IT HAPPENED TO ME
Taut, Not Slack
Being too keen to get in the water can cause you to overlook obvious signs of danger, as Tom Reid discovered
After a skiing accident, I had surgery on my shoulder, keeping me out of the water for a long period. So, following six months of physiotherapy, pre-dive-season exercise and a medical all-clear, I was looking forward to getting back into the sea and diving the Channel for the first time.
I was on site early and doing my best to look casual as the rest of the divers arrived. The dive marshal, however, was late and appeared to be unsure of the tide times, among other details. However, confident that the group was capable of doing the dive, I kitted up and helped to launch the boat.
During the briefing, I was told I’d be diving a wreck with Debbie, who I’d met briefly before. She appeared confident and, from what I’d heard at the club, she seemed to know what she was doing.
By the time we got to the site, it seemed like it was already past slack water. The dive marshal, however, was adamant that it was safe to dive. One of the other divers on the boat opted out after assessing the conditions and decided to cox the RIB.
I have a little quirk, in that I prefer to dive wearing only one glove. While my hand does get cold, it gives me, for the most part, much greater dexterity, which I think is a fair trade-off. I also tend to carry a net bag while diving.
So, Debbie and I (minus one glove) kitted up and entered the water. Conditions on the wreck were typical: visibility was around 2m and on the sea bed lay a few metal plates belonging to the unfortunate vessel. It was the sort of dive I had done countless times in the past two decades.
However, the tide was running and increased during the dive. When we returned to the bottom of the shot-line after half an hour or so, the line was taut and pointing off at an angle rather than floating upright.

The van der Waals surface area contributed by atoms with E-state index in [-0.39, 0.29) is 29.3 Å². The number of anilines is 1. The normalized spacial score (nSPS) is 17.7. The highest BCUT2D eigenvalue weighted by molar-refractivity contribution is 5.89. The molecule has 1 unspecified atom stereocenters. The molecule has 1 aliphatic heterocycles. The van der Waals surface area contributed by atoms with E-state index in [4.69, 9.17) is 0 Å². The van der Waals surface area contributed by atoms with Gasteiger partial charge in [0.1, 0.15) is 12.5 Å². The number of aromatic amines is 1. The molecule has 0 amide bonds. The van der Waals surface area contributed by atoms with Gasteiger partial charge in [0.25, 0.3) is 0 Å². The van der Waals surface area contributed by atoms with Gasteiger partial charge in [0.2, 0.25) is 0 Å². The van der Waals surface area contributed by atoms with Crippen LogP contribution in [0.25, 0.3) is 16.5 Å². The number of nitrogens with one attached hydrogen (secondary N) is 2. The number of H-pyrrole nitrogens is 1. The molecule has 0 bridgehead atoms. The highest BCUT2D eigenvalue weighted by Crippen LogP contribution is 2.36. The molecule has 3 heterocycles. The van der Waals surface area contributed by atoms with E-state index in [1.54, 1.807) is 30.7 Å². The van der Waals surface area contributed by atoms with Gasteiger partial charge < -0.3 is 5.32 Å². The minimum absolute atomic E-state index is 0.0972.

As soon as Debbie and I began our ascent, we got caught in an incredibly strong current – the tide had turned. It was so strong, our cox’n later described it as ‘running like a freight train’.
When we began the ascent, my net bag was blowing out beside me and was putting strain on my arm, which the cord was looped over. I also noticed that my ungloved hand was slipping on the shot-line where the current was pulling me out parallel to the bottom. It was increasingly difficult to hold my position on the rope and avoid being swept away.
After a while, my arm really began to ache. Then, suddenly, I slipped. I instinctively grabbed onto the nearest thing to me – my buddy. She had to briefly hold onto both of us, in position, on the line.
I realised that I was losing control, so I let the net bag go and grabbed the line again to relieve the strain on Debbie. We then ascended to the surface, clinging to the rope for dear life. I didn’t want to let go to put up a delayed surface marker buoy (DSMB) for fear of being carried into the busy Channel shipping lanes.
Thankfully, we returned to the boat safely. Back on land, there was much talk among club members about the dive and the tide times. Clearly, the diver who bailed out on the boat had been right about the time of slack water. What shocked me, though, was to hear that this was only Debbie’s eighth dive.
The scar where the rope burned my ungloved hand eventually healed, but the experience hammered home lessons I thought I had learned before. First, before diving with someone, even if they belong to your club, always check what experience they have. Second, if slack water has passed, don’t do the dive – however eagerly anticipated it might be.